If any of you have any opinions on this one way or the other, could you please add them to the M.o.S. discussion page.

Any/All contributions/comments are most welcome at M.o.S. or M.o.S. discussion:!:

I must confess, I have indeed hijacked the 'headline summary' usage for a more explanatory one. The Wikipedia article has a leading table of contents. If you want headline summary, it's not hard to find.

One of the shortcomings of this forum is that it's hard to see the current state of discussion, if you haven't been following along or find a particular issue, even with the search capabilities. I was hoping to use M.o.S. to provide a structured summary of our results and reasoning, hence my inclination to be verbose (there). The public article format also allows us to build out readable content (collaboaratively) as we go, instead of just knotting (Ariadne's) threads as we do here.

Dukuso, KJell, et.al. contributions (there) are always welcome. Wiki is always a work in progress.:)
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Postby dukuso » Tue Nov 29, 2005 7:16 am

can't you do both,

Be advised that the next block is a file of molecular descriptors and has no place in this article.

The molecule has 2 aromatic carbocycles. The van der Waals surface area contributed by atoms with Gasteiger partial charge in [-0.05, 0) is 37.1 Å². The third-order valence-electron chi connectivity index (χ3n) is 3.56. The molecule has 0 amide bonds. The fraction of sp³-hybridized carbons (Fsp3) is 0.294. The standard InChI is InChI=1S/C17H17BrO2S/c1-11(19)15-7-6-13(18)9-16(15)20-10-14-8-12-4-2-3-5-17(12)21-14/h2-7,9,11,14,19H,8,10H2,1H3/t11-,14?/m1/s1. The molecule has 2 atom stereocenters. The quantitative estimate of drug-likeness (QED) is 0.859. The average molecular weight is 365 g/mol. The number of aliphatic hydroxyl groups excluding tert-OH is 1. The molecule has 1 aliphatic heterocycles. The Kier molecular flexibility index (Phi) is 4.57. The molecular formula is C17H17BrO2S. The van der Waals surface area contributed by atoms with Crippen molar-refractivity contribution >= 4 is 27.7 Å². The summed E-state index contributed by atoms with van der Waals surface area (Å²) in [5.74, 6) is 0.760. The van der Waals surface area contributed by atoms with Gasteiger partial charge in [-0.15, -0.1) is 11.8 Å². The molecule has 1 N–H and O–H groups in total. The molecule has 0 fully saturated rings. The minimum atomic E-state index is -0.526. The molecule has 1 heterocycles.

a short summary without many proofs and examples, just the results

AND

a more extensive survey ?


on different pages with links to each other
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large

Postby cole07 » Wed Nov 30, 2005 5:18 am

how are you guys getting such large numbers?

I'm doing the math and it's not going to need a power...


9 8 7|6 5 4|3 2 1
_ _ _|_ _ _|_ _ 1
_ _ 1|_ _ 1|_ _ 1

_ _ _|_ _ _|_ _ 1
_ _ _|_ _ _|_ _ 1
_ _ 1|_ _ 1|_ _ 1

_ _ _|_ _ _|_ _ 1
_ _ _|_ _ _|_ _ 1
1 1 1|1 1 1|1 1 1

these is what I have so far... they are the numbers of options you have.
the 1's in the 3X3 are because you only have 1 option left after filling the other 8... and the 1's on the end of the 1X9 & 9X1 are because you only have 1 option left after filling each other 8.

that's 65 ways + each _ spot ... I'll get back on the final number
why do you think it's so big? Am I missing somthing